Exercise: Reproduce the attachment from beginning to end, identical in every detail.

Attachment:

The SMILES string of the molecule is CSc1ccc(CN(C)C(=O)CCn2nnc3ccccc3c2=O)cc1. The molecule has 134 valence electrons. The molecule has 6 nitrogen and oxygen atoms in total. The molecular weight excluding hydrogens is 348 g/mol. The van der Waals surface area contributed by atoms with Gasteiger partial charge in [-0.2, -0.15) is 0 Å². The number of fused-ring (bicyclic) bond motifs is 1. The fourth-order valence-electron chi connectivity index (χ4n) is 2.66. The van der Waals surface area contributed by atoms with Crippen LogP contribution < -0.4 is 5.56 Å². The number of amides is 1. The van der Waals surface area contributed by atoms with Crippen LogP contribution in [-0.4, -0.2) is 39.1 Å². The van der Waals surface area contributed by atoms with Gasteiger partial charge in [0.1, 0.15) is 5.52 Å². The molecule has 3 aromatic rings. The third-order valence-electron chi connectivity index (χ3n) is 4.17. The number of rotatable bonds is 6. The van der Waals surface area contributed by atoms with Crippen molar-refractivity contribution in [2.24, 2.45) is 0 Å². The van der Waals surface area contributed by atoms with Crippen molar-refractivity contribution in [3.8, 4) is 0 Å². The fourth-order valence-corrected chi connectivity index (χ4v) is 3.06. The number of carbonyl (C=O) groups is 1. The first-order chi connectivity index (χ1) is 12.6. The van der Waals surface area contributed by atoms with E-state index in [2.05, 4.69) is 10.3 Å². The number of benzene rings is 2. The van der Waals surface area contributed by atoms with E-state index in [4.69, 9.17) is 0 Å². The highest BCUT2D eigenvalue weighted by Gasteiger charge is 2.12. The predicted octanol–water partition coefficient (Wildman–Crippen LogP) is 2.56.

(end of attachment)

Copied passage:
The SMILES string of the molecule is CSc1ccc(CN(C)C(=O)CCn2nnc3ccccc3c2=O)cc1. The molecule has 134 valence electrons. The molecule has 6 nitrogen and oxygen atoms in total. The molecular weight excluding hydrogens is 348 g/mol. The van der Waals surface area contributed by atoms with Gasteiger partial charge in [-0.2, -0.15) is 0 Å². The number of fused-ring (bicyclic) bond motifs is 1. The fourth-order valence-electron chi connectivity index (χ4n) is 2.66. The van der Waals surface area contributed by atoms with Crippen LogP contribution < -0.4 is 5.56 Å². The number of amides is 1. The van der Waals surface area contributed by atoms with Crippen LogP contribution in [-0.4, -0.2) is 39.1 Å². The van der Waals surface area contributed by atoms with Gasteiger partial charge in [0.1, 0.15) is 5.52 Å². The molecule has 3 aromatic rings. The third-order valence-electron chi connectivity index (χ3n) is 4.17. The number of rotatable bonds is 6. The van der Waals surface area contributed by atoms with Crippen molar-refractivity contribution in [2.24, 2.45) is 0 Å². The van der Waals surface area contributed by atoms with Crippen molar-refractivity contribution in [3.8, 4) is 0 Å². The fourth-order valence-corrected chi connectivity index (χ4v) is 3.06. The number of carbonyl (C=O) groups is 1. The first-order chi connectivity index (χ1) is 12.6. The van der Waals surface area contributed by atoms with E-state index in [2.05, 4.69) is 10.3 Å². The number of benzene rings is 2. The van der Waals surface area contributed by atoms with E-state index in [4.69, 9.17) is 0 Å². The highest BCUT2D eigenvalue weighted by Gasteiger charge is 2.12. The predicted octanol–water partition coefficient (Wildman–Crippen LogP) is 2.56.